Two decades of monitoring earthworms in translocated grasslands at Manchester Airport

Butt, Kevin Richard orcid iconORCID: 0000-0003-0886-7795, Gilbert, Jackie, Kostecka, Joanna, Lowe, Christopher Nathan orcid iconORCID: 0000-0002-3893-7371, Quigg, Siobhan M. and Euteneuer, Pia (2022) Two decades of monitoring earthworms in translocated grasslands at Manchester Airport. European Journal of Soil Biology, 113 . p. 103443. ISSN 11645563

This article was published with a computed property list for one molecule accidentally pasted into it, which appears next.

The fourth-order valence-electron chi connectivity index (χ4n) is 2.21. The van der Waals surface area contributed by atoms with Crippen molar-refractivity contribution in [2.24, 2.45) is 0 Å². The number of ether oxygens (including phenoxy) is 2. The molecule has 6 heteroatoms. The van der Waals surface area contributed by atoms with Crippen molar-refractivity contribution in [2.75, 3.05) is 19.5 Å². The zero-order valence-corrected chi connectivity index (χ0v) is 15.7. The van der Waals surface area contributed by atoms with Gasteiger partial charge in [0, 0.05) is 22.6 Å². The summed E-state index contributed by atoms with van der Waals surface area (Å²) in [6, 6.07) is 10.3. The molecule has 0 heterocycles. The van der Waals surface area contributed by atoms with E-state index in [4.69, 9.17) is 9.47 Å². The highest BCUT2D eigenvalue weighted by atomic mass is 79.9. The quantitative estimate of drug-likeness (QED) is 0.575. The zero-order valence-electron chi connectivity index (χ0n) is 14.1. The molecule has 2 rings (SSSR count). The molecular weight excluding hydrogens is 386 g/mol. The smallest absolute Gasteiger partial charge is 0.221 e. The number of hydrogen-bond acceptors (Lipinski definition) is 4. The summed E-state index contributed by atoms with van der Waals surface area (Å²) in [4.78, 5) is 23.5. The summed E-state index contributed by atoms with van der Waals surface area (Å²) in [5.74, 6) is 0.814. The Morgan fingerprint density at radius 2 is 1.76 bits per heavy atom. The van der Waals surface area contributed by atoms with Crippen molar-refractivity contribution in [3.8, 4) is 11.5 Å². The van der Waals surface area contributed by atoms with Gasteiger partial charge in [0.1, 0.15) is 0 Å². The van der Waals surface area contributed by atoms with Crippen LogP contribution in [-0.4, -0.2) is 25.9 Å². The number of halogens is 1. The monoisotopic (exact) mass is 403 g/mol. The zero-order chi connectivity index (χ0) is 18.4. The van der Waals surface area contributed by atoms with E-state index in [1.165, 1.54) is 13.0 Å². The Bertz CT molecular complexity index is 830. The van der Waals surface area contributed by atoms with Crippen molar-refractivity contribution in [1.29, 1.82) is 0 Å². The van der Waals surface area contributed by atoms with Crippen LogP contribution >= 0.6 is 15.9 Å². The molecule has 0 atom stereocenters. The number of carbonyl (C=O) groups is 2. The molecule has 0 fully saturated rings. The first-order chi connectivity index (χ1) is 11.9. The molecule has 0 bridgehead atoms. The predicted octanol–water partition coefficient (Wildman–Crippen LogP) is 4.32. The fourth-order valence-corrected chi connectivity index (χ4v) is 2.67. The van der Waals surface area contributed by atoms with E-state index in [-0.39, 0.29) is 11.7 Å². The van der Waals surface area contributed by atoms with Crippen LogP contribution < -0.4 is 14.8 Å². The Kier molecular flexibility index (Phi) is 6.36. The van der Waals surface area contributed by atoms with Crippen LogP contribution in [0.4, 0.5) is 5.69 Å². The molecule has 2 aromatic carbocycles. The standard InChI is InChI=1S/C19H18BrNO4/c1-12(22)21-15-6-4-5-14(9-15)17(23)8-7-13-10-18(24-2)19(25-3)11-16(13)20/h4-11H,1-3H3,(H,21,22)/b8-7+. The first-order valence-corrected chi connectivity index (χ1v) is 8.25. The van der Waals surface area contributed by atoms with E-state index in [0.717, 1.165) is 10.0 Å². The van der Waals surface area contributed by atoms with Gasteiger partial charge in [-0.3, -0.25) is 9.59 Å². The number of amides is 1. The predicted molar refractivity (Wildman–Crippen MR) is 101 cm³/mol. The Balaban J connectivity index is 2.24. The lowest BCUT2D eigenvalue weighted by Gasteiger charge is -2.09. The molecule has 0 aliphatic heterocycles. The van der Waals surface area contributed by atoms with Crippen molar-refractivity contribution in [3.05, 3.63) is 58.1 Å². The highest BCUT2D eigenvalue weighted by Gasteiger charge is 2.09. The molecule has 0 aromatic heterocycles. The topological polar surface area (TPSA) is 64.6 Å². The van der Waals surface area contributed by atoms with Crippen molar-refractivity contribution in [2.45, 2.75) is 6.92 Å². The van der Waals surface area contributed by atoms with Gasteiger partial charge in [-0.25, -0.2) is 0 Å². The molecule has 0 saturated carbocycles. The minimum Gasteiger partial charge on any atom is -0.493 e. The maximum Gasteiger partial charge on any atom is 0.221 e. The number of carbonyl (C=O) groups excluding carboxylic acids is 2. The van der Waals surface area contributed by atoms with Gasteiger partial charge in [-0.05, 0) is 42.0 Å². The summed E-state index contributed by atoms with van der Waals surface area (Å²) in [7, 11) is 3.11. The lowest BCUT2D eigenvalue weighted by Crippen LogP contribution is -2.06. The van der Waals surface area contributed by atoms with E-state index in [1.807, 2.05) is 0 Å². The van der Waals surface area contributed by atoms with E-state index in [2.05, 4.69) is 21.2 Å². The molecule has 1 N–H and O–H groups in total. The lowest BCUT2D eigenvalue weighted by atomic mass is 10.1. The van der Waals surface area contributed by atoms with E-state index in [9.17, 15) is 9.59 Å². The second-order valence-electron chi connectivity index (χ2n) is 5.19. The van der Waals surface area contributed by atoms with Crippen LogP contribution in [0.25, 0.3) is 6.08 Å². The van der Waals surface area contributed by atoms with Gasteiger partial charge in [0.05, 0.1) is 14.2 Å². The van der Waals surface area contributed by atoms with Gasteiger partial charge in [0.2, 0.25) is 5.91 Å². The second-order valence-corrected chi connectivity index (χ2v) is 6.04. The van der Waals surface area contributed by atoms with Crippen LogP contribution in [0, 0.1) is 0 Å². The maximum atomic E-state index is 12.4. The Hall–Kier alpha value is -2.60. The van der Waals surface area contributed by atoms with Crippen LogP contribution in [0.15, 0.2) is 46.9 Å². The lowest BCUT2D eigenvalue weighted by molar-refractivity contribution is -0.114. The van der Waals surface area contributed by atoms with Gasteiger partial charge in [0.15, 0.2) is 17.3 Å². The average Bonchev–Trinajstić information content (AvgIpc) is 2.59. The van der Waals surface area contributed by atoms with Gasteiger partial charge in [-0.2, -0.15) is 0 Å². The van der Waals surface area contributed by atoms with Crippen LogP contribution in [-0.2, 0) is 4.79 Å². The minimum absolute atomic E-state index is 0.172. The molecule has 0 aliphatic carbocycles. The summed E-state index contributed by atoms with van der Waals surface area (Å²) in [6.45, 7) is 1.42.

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Construction of a second runway at Manchester Airport included a mitigation package of habitat restoration with relocation of earthworms as prey items for protected vertebrates. Translocation of turf in blocks was the standard method used for four of five monitored sites with loose soil moved at the other. To assess earthworm communities at these translocated grassland sites, monitoring was undertaken each October (1998–2019) by digging and hand sorting of soil, followed by vermifuge application. Fourteen earthworm species were recorded, representing all ecological groups, but the majority were endogeic species, dominated by Aporrectodea caliginosa. Total earthworm numbers fluctuated during the monitoring period, with lowest density at 4 m−2 and highest more than a hundred times larger. The overall mean from all sites across the monitoring period was 151 ind. m−2. The differences between sites such as total earthworm numbers and species richness were clearly influenced by the translocation method and specific site topography. Created Hummocks to 3 m for hibernating amphibians proved successful with grassland soil establishing well. Lumbricus terrestris failed to establish due to translocation technique. Using non-metric multidimensional scaling, integration of environmental data with earthworm records showed effects of soil moisture content, pH and rainfall on abundance of ecological groupings and particular species. In general, earthworm community composition was dynamic over the monitoring period suggesting that this and population size needs to be appraised over realistic timescales, which may be best monitored in decades.

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